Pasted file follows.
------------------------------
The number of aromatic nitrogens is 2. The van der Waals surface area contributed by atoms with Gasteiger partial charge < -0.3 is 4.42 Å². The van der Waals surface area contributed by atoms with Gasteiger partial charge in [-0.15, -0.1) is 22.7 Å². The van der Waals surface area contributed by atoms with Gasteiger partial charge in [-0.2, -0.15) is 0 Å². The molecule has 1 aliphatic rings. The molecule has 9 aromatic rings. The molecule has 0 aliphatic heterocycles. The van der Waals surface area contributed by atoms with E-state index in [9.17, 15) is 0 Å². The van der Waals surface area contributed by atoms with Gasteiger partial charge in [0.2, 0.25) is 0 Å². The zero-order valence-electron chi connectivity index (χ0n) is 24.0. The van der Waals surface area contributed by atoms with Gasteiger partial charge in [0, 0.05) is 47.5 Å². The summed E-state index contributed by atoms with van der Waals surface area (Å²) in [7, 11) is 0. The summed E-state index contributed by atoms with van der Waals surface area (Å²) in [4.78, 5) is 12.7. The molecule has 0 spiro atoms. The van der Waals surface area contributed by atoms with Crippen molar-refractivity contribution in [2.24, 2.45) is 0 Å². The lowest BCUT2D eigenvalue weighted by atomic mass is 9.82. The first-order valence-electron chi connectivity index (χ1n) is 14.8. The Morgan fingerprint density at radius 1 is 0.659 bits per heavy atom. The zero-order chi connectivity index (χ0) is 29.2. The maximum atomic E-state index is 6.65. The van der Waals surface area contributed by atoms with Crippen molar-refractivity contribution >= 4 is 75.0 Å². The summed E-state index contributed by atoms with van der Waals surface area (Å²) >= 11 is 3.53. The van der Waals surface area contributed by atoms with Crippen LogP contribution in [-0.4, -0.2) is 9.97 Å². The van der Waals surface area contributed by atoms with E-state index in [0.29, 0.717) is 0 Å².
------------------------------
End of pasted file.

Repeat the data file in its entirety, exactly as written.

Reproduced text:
The number of aromatic nitrogens is 2. The van der Waals surface area contributed by atoms with Gasteiger partial charge < -0.3 is 4.42 Å². The van der Waals surface area contributed by atoms with Gasteiger partial charge in [-0.15, -0.1) is 22.7 Å². The van der Waals surface area contributed by atoms with Gasteiger partial charge in [-0.2, -0.15) is 0 Å². The molecule has 1 aliphatic rings. The molecule has 9 aromatic rings. The molecule has 0 aliphatic heterocycles. The van der Waals surface area contributed by atoms with E-state index in [9.17, 15) is 0 Å². The van der Waals surface area contributed by atoms with Gasteiger partial charge in [0.2, 0.25) is 0 Å². The zero-order valence-electron chi connectivity index (χ0n) is 24.0. The van der Waals surface area contributed by atoms with Gasteiger partial charge in [0, 0.05) is 47.5 Å². The summed E-state index contributed by atoms with van der Waals surface area (Å²) in [7, 11) is 0. The summed E-state index contributed by atoms with van der Waals surface area (Å²) in [4.78, 5) is 12.7. The molecule has 0 spiro atoms. The van der Waals surface area contributed by atoms with Crippen molar-refractivity contribution in [2.24, 2.45) is 0 Å². The lowest BCUT2D eigenvalue weighted by atomic mass is 9.82. The first-order valence-electron chi connectivity index (χ1n) is 14.8. The Morgan fingerprint density at radius 1 is 0.659 bits per heavy atom. The zero-order chi connectivity index (χ0) is 29.2. The maximum atomic E-state index is 6.65. The van der Waals surface area contributed by atoms with Crippen molar-refractivity contribution >= 4 is 75.0 Å². The summed E-state index contributed by atoms with van der Waals surface area (Å²) >= 11 is 3.53. The van der Waals surface area contributed by atoms with Crippen LogP contribution in [-0.4, -0.2) is 9.97 Å². The van der Waals surface area contributed by atoms with E-state index in [0.29, 0.717) is 0 Å².